Recalling Galveston’s Theatorium and Colonial Theater

By Casey Edward Greene, Rosenberg Scholar

The 19th century saw the evolution of two popular forms of entertainment. The first form of entertainment was vaudeville, whose heyday ran from the 1850s to the 1930s. Vaudeville offered something for everyone. Comparable to the modern televised variety show, it offered a smorgasbord of entertainment. Performances included comedy, singing, dancing, juggling, ventriloquism, and other kinds of entertainment. At the outset, vaudeville was vulgar, although it later became clean in order to appeal to the middle classes. Some of the most prominent names in 20th-century entertainment, including Milton Berle, Jimmy Cagney, and Judy Garland, started in vaudeville.

The second form of entertainment was the effort to capture motion. The zoetrope, patented in 1834, was the first device to create the illusion of movement. A viewer looked at consecutive images depicting a range of motion on a rotating drum. In 1882, Étienne Jules-Marey (1830-1904), a French physiologist and inventor, developed a camera gun which enabled him to take 12 consecutive frames per second of a moving object in one photograph. Thomas Edison (1847-1931) and his assistant, William Dickson (1860-1935) invented the kinetoscope, patented in 1897. This was an early soundless motion picture projector. One looked through a peephole at a moving filmstrip containing consecutive images. A shutter allowed a momentary glimpse of each image. The filmstrip advanced at the rate of 46 images per second, simulating motion. All of these inventions were antecedents of the modern motion picture.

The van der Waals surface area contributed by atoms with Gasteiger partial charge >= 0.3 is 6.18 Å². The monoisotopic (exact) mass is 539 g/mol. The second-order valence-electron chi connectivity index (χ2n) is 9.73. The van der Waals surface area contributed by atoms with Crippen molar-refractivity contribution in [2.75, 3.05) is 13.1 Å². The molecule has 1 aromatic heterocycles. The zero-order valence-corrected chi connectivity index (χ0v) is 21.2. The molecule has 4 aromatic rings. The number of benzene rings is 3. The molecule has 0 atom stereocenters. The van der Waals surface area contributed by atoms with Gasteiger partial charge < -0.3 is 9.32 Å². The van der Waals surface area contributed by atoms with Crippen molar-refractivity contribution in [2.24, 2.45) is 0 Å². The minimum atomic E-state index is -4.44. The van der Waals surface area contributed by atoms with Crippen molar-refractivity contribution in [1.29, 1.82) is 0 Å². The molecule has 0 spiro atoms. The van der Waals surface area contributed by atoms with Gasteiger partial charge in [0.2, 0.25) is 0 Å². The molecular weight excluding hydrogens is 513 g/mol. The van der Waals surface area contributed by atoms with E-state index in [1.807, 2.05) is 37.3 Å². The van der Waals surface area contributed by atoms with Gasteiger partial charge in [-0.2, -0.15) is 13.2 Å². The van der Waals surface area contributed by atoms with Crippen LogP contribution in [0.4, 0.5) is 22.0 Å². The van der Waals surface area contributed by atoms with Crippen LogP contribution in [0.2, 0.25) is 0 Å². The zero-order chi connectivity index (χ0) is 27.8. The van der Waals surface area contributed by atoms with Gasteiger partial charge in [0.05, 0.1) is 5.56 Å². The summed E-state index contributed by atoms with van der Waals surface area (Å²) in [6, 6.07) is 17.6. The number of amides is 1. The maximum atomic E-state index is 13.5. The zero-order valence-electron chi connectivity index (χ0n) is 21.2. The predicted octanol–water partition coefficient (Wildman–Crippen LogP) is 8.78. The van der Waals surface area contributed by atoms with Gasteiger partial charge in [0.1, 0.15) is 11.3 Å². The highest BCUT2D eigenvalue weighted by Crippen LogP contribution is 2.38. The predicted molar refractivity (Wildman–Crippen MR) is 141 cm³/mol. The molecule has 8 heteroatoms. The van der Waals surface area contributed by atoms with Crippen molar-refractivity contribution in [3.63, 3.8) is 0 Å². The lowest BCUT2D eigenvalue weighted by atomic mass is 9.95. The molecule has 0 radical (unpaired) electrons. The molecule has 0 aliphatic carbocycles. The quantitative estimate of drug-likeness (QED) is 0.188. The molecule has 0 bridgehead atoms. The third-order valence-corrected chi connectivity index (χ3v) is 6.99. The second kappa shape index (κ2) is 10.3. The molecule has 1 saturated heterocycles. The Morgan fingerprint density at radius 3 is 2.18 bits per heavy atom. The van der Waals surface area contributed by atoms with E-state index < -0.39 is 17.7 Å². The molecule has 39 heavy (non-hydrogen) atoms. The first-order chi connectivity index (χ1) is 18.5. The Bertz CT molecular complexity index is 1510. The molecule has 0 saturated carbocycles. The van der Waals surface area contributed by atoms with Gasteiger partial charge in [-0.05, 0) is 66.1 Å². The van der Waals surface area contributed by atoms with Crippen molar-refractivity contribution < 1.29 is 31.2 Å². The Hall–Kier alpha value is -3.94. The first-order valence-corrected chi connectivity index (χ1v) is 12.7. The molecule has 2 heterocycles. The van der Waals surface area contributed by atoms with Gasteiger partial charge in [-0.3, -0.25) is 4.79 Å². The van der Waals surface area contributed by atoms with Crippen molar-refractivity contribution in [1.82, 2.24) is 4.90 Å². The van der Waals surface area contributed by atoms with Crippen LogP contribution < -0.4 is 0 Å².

Business card of the Theatorium, 411-413 Tremont Street, Galveston, Texas. Recalling Galveston’s Theatorium and Colonial Theater
Business card of the Theatorium, 411-413 Tremont Street, Galveston, Texas, 1907. Ephemera Files Collection, Rosenberg Library, Galveston, Texas.

Vaudeville and moving pictures reached their nexus in the Theatorium, which opened in downtown Galveston on January 26, 1907 to little fanfare in local newspapers. The Theatorium was located at 411-13 Tremont (Block 503, south part of lots 6-7). George K. Jorgensen (1894-1959) was its owner. The Colonial Theater, which also featured vaudeville and moving pictures, operated temporarily on the second floor of the Theatorium. The Colonial’s owners, Hoffman & Brand, owned theaters in other Texas cities and other states. The Colonial Theater presented “refined (upscale) vaudeville” suitable for women and children. Performances ran the gamut from acrobatics, “illustrated song,” and ventriloquism to stage hypnotism, weight balancing, and female impersonation.

On opening night at the Colonial, October 27, 1907, packed audiences enjoyed three one-hour performances to the accompaniment of Prof. Voigt’s Orchestra. Charles C. Voigt, its conductor, was a music instructor. A moving picture show concluded each program. Presumably, this was presented through “Coloniascope,” which was mentioned in the theater’s newspaper advertisements.